An expert who has achieved level 3 by getting 1000 points
An expert that got 10 achievements.
An expert that got 5 achievements.
An expert whose answer got voted for 500 times.
Re: mower wont start
How old is the battery,unfortunately they do not last very long maybe 2 years average due to non-use,vibration,have it load tested and the charging circuit output tested for output when its running at a high idle speed
- If you need clarification, ask it in the comment box above.
- Better answers use proper spelling and grammar.
- Provide details, support with references or personal experience.
Tell us some more! Your answer needs to include more details to help people.You can't post answers that contain an email address.Please enter a valid email address.The email address entered is already associated to an account.Login to postPlease use English characters only.
Tip: The max point reward for answering a question is 15.
First check your battery, make sure the cells are good and no bad cells. If that is good then the issue is under the flywheel. There is a coil under your flywheel that serves as a generator. You can just purchase a 2 am charger with a breaker, that will kick out when battery is charged and hook that up after each use. If you jump a unit or charge a unit with more than 2 amps, you can burn the generator coil out under the flywheel. Also check the magnet under the flywheel. I have seen them come out.
If you jump the starter from battery and it starts, this is what I would do. Use a multimeter and ground black lead from meter to neg post on battery. Take red lead from meter and touch to battery side of solenoid. You should have 12 or more volts. If so, touch red lead from meter to small terminal on solenoid and turn key, you should have 12 or more volts. Last, touch red lead from meter to the other side of solenoid and turn key, You should have 12 or more volts. If first two leads pass the test but the last step fails, you have a bad solenoid. They are usually fairly cheap and easy to replace. Just make sure to disconnect battery before replacing solenoid. If all these pass the test I would replace the keyswitch. I hope this helps you.
it is hard to say exactly what the problem is, but it sounds like the starter, starter solenoid, and or a charging problem.
1. last year I am assuming that the battery was low on charge and once you jumped it, it would start with the key for the rest of the season? if yes your battery should be OK just make sure at the end of the season you disconnect it and store it some where cool but not freezing. if you had to jump it all the time the battery and charging system has problems,(cables)(?).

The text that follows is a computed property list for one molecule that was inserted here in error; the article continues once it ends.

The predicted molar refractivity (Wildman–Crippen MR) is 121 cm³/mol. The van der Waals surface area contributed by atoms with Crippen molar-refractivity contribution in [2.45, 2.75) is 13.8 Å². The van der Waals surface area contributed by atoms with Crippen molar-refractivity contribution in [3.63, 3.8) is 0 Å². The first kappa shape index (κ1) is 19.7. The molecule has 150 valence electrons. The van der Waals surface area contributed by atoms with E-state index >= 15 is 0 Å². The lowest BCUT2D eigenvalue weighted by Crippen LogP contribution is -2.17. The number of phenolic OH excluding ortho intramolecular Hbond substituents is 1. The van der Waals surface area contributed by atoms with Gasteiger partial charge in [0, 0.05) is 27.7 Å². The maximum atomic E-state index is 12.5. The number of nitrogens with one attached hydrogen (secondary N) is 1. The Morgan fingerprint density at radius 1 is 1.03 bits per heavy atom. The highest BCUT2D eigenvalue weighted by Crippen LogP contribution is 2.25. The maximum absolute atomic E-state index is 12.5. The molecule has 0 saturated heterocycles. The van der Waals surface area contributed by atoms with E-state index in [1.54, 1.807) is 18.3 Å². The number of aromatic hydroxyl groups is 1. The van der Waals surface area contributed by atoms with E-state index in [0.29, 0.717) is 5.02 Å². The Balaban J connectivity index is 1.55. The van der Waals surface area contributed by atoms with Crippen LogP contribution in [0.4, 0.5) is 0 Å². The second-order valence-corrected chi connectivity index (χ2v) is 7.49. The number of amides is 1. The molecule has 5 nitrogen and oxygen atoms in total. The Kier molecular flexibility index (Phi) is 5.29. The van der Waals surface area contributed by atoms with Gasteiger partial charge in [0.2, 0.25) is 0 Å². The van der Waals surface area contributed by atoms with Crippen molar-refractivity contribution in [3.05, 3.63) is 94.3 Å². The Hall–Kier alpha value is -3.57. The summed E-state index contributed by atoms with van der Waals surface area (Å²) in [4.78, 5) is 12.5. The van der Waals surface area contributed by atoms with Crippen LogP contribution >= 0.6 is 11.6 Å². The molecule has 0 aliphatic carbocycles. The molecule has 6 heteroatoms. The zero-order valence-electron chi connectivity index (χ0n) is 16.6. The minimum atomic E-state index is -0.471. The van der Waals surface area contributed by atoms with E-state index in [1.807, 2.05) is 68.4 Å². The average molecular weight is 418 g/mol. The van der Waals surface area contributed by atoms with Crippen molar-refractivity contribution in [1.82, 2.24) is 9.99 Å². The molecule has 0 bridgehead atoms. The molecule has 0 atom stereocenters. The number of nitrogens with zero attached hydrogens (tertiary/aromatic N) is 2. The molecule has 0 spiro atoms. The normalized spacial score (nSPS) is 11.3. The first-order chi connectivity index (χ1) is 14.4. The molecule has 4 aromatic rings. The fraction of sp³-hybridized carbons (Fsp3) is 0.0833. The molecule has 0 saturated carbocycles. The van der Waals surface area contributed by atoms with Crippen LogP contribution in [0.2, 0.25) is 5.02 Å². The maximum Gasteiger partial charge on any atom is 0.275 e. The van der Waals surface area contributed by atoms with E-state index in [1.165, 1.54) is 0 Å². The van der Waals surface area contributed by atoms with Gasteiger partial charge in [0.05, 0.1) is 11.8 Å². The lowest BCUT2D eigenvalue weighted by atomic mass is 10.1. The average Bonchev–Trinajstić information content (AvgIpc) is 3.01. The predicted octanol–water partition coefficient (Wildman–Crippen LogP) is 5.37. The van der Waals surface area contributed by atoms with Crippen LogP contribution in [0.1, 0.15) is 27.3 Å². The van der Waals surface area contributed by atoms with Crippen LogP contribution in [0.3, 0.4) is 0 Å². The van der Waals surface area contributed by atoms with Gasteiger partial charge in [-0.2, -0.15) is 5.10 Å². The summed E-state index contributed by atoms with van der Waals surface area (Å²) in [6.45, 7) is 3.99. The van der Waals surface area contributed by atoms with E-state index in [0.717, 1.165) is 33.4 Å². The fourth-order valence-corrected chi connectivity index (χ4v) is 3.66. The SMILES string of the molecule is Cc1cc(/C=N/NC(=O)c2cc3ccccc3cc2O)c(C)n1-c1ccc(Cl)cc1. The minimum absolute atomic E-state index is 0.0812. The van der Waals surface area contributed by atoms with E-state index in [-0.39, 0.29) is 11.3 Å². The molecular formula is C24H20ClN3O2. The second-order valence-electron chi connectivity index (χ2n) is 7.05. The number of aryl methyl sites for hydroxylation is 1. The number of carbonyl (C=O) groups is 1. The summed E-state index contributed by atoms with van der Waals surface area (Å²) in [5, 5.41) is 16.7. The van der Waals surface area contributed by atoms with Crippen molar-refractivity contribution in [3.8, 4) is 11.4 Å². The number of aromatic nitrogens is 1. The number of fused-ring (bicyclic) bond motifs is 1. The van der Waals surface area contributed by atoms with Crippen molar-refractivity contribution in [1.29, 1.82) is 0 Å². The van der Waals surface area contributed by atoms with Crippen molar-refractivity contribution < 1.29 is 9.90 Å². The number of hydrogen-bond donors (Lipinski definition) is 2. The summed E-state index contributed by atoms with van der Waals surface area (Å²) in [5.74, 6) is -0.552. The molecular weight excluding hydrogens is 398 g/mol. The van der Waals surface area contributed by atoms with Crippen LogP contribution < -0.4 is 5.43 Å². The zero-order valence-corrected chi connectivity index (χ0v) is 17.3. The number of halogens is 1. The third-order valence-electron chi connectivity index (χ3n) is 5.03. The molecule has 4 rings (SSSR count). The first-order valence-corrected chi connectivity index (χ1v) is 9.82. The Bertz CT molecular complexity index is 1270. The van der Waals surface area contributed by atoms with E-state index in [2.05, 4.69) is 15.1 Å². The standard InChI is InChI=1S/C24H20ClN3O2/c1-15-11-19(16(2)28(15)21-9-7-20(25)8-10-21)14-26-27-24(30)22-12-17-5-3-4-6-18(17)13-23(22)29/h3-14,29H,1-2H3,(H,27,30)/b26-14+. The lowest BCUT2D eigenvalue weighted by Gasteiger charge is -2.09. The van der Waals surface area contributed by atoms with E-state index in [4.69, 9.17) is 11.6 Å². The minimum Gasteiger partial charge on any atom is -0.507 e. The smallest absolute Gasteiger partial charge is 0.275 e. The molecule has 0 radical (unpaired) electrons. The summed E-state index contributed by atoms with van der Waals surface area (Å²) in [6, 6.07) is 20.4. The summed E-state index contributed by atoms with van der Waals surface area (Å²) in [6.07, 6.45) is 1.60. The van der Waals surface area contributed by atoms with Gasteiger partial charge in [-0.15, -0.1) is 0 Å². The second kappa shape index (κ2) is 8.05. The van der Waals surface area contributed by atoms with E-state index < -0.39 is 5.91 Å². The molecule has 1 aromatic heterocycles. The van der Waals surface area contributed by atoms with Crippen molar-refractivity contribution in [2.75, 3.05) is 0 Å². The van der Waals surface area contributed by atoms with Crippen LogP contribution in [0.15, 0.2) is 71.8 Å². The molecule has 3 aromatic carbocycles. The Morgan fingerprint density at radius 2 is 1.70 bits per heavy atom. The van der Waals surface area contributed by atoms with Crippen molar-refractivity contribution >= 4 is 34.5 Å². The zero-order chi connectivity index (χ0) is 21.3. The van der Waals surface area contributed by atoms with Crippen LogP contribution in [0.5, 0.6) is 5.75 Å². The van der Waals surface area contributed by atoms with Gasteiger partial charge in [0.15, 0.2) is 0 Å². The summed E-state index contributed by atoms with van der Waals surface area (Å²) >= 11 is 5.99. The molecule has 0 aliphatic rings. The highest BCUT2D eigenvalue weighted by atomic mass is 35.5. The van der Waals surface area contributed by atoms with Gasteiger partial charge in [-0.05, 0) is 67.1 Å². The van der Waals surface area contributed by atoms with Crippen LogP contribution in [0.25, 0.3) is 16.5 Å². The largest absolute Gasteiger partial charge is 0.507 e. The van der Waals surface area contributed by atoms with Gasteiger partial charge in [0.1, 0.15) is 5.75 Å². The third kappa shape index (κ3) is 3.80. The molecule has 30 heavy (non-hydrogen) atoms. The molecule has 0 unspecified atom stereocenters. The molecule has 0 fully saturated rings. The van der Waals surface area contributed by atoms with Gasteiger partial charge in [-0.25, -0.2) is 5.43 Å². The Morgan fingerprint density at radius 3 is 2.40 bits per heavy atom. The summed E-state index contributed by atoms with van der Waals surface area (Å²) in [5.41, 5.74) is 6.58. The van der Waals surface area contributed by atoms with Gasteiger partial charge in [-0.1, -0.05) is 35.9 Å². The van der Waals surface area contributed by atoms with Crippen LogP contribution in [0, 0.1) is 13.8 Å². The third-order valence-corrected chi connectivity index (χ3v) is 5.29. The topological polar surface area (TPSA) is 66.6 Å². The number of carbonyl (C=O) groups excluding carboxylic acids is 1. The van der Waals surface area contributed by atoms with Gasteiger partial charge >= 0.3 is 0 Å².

2. if you have to use the car to jump the mower make sure the mower and car are both 12 volt systems, and the car should not be running.
3. make sure the battery is fully charged and there is no corrosion between the cables and connections.
4. once you do the above you can jump the solenoid to see if the starter is bad, if it moves it should be good, if you have to jump the solenoid make sure the mower is in neutral and the wheels are locked so it cant jump forward.
also make sure all your safety switches are engaged, most mowers have switches on the seat, the blade engageing handle, and breaks.
The lights might have a bad connection at the battery, follow the wires from the lights for fuses and check them, some models have to be started before you can turn the switch back to turn the lights on.
Check the battery voltage with a multimeter. It is possibly low. If so, you can try to charge it. At your own risk, you can attempt to "jump" the mower battery with a car battery. I don't advise this as a common practice. They both are 12 volts, the difference is in the amount of CCA available (Cold Cranking Amps).
How old is the battery? When you get it started put a digital volt meter across the battery terminals and with the throttle about 1/2 open check the voltage. If should be over 13 volts DC if your charging system is working ok. If it is over 13 volts your battery has probably just given up. Lawn mower batteries are only good for 2-3 years. A trickle charger can extend the life if used.
To charge battery, use a trickle charger at 2 amp. Batteries usually only last about 3 years, so if battery is at that age it probably needs replaced. (Replaced my battery with a lawn mower battery that matched the original battery size.) I would try to get a charge on the battery before replacing it. Replacing the battery could be expensive. Battery could also be low on zinc, water, or acid.
Sounds as if battery has internal short. Also have charging system checked. If doing yourself check amperage also. Charging volts and no amps wont work or overcharging. Over charging will ruin a new battery. Also make sure you have clean solid connections between cable ends and battery. Take cables off and clean very good poor contacts will give false readings when checking system.
it sounds like the starter motor is pulling to many amps for the battery to cope with. if its a 12v system it should not pull the battery down to less than 8.5 volts on cranking if it does the starter-motor is defective you can check this with a volt meeter across the batteryterminals and see what it read as you crank the engine. hope this helps